Binary search algorithm in C
A quick method for locating a particular element in a sorted array is a binary search. The initial task of this algorithm is to compare the target value to the array's middle element. The search is deemed successful if the target value is contained in the middle element. The algorithm will look in the left half of the array if the goal value is less than the centre element. The programme will scan the right half of the array if the goal value is greater than the centre element. This method is repeated until either the goal value or the search range is exhausted.
Databases, search engines, and data processing are just a few of the applications that use the binary search strategy.
- The array of input values must be sorted.
- With each iteration, the method shrinks the search range by half, making it particularly efficient for huge datasets.
- The algorithm has an O (log n) worst-case time complexity.
- Finding the desired value is done by the programme using a divide-and-conquer strategy.
Here is a straightforward example of the binary search algorithm written in C:
- The binary_search function accepts four arguments: the array to search, the left and right search range boundaries, and the target value to look for. The function returns its index if the desired value can be found; else, it returns -1.
- The main function creates an array arr and a value target. The binary_search function is then used to search the array for the desired value. The function returns the index where the target value was located if it was, the function returns the index at which it was found. Otherwise, the message "Target not found" is displayed.
- The binary search algorithm's implementation is basic. We begin by setting the left border to the array's initial index and the right boundary to the array's last index. Once the left boundary is less than or equal to the right border, the array is looped through one more time. We use the formula (left + right) / 2 within the loop to calculate the middle index of the search range. This formula computes the integer value of the middle index's floor.
- The centre member of the array is contrasted with the target value. We return the index of the middle element if they are equal. We change the right boundary to be one less than the middle index if the desired value is less than the middle element. If not, we adjust the left border so that it is one more than the centre index. We continue doing this until the goal value is obtained or the search space is filled.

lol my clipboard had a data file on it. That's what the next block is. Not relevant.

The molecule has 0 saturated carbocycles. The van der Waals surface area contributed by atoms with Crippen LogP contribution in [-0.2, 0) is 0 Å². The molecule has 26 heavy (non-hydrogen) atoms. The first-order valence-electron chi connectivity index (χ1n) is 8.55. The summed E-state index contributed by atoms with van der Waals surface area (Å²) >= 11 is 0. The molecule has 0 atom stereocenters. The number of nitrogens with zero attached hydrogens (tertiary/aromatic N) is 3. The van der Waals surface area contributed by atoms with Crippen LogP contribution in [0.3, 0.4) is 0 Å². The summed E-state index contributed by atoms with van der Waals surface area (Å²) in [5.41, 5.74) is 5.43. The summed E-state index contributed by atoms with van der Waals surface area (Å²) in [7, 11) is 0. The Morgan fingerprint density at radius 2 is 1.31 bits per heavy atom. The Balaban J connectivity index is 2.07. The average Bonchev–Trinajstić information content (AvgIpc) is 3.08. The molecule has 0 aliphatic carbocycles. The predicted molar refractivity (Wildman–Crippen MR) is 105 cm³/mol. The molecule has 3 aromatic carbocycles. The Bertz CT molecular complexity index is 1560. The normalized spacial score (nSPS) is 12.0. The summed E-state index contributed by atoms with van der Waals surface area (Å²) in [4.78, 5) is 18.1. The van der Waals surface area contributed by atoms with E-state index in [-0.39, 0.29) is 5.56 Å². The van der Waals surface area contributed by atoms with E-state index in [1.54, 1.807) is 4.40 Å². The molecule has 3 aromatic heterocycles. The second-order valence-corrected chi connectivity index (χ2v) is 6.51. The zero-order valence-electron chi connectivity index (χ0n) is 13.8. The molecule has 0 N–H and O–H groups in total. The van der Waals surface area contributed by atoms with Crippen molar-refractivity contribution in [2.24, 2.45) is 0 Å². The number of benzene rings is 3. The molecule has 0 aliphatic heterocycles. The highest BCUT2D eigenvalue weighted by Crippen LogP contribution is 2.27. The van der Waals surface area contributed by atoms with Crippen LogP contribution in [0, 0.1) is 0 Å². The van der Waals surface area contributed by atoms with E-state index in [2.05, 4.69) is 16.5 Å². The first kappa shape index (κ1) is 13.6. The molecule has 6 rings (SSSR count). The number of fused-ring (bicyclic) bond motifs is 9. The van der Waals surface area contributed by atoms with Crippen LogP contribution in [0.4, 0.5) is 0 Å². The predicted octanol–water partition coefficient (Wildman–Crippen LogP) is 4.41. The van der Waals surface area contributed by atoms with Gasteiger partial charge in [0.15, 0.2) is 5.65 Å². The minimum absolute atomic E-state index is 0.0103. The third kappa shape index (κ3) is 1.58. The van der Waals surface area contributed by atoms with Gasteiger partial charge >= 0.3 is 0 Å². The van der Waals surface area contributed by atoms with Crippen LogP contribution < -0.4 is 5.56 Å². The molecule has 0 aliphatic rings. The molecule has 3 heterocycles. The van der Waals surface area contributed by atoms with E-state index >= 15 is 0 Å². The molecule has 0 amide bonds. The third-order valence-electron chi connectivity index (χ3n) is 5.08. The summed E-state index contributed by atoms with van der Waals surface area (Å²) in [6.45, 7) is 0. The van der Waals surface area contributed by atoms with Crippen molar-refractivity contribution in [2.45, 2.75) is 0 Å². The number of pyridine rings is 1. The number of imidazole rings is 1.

- The temporal complexity of the binary search algorithm, where n is the array size, is O(log n). This is far more efficient than linear search, which has a temporal complexity of O(n), where n is the size of the array.
- Finally, the binary search technique offers a useful way to locate a particular member in a sorted array. It is easy to build and has an O(log n) time complexity, making it an efficient approach for large datasets.
- For large datasets, the binary search algorithm is exceptionally efficient, and it is capable of handling a wide range of input sizes.
- The algorithm is simple to implement in almost all programming languages.
- Before using the binary search technique, the input array must be sorted, which takes more time and memory.
- The algorithm cannot be applied to unsorted arrays.
- The algorithm may yield inaccurate results if the input array is not sorted.
- The binary search algorithm is not appropriate for tiny datasets since the technique's overhead may outweigh its benefits.
A sorted array can be quickly searched for a specific element using the binary search technique. It employs a divide-and-conquer strategy to cut the search range in half with each iteration, allowing it to be highly efficient for large datasets. However, before using the binary search technique, the input array must be sorted, which takes extra time and memory. The binary search algorithm is a sophisticated data processing tool that is widely utilised in various sectors.